On appeal from Superior Court of New Jersey, Chancery Division, Family Part, Morris County, Docket Nos. FV-14-008400-11 and FV-14-001168-11.
NOT FOR PUBLICATION WITHOUT THE APPROVAL OF THE APPELLATE DIVISION
Before Judges Graves and Koblitz.
In these consolidated matters, P.B. appeals from a final restraining order (FRO) entered against him on March 7, 2011, pursuant to the Prevention of Domestic Violence Act, N.J.S.A. 2C:25-17 to -35, and a subsequent order denying his request for a temporary restraining order (TRO) against R.B.,*fn1 his wife. We affirm.
The parties were going through a divorce when R.B. filed a domestic violence complaint and obtained a TRO on March 3, 2011. The complaint recited a prior history of domestic violence and alleged the predicate offense of harassment. N.J.S.A. 2C:33-4. The parties were the only witnesses to testify at the final hearing, which took place on March 7, 2011.
Respondent testified she was "very scared" after she received a series of threatening emails from appellant on February 11, 2011. In one of the emails, appellant stated:
Again, don't take this lightly or think that it's just an idle threat. You have one last chance to save yourself, and considering what an asshole you are, I shouldn't even give this to you. Blow me off this time and I promise you, you'll regret it for the rest of your life. That is not a threat . . . it's a promise.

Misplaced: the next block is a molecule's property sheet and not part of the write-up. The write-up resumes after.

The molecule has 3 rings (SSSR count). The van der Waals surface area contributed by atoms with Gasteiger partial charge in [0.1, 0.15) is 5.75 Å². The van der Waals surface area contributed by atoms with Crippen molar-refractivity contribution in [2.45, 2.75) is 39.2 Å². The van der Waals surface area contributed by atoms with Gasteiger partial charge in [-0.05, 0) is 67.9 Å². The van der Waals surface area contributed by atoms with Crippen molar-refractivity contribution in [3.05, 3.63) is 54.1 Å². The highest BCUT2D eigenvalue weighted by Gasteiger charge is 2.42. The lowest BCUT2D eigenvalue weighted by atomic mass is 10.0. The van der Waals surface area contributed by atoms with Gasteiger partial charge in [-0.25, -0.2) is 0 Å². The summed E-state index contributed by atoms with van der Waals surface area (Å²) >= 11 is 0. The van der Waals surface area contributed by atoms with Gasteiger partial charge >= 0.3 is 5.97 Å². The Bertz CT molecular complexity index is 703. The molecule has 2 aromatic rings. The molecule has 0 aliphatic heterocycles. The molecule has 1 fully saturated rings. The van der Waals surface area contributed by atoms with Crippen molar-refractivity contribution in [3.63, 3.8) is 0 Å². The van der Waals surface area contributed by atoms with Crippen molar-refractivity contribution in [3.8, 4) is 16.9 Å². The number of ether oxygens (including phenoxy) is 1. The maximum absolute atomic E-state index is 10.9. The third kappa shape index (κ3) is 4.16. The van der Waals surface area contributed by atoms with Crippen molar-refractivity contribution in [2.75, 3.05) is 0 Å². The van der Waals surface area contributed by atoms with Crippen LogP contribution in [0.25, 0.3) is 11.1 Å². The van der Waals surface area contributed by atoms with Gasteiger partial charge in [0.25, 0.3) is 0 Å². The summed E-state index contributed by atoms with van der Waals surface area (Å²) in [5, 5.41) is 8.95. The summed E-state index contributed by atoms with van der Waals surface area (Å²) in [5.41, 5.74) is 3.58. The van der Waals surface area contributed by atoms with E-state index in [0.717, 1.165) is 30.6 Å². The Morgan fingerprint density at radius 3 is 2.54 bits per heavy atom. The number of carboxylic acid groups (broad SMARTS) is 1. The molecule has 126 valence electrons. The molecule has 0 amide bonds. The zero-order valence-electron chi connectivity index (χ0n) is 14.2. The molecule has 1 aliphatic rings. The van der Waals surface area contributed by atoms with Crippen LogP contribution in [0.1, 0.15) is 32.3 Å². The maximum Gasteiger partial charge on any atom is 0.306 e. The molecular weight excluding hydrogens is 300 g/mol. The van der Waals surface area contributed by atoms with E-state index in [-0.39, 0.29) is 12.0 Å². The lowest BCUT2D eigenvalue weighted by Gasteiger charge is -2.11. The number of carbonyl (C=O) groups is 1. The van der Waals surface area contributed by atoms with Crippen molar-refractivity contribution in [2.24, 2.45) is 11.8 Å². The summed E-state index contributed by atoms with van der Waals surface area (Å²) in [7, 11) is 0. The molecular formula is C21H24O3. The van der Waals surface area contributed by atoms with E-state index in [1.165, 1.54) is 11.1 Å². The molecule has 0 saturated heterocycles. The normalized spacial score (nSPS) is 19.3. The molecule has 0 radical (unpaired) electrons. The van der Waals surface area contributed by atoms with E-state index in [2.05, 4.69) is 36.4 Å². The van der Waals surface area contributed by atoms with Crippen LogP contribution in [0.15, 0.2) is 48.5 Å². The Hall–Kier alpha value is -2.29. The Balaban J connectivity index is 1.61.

In another email, appellant stated:
I begged you to go to the counselor for one reason only, so you could be saved. John*fn2 knows what is going to happen to you and he was in on this. It was his idea to see if he could save you, when he saw how hard it was for me to destroy you.
Following her receipt of the emails, respondent received several telephone calls from her husband. According to respondent, her husband told her she "brought all this upon [herself]" and she would "have to pay for the pain that [she] caused him." In addition, appellant told her she "ruined his life" and "it's time to pay."
Respondent also testified that while she was employed by an accounting firm, someone sent her employer an anonymous letter accusing her of tax fraud and other criminal conduct. Appellant admitted at trial that he sent the unsigned letter to his wife's employer. The letter, dated February 22, 2011, reads as follows:
Enclosed please find a copy of the complaint that has been filed with the New Jersey State Board of Accountancy against Ms. [R.B.]. This complaint copy is being provided to you as Ms. ...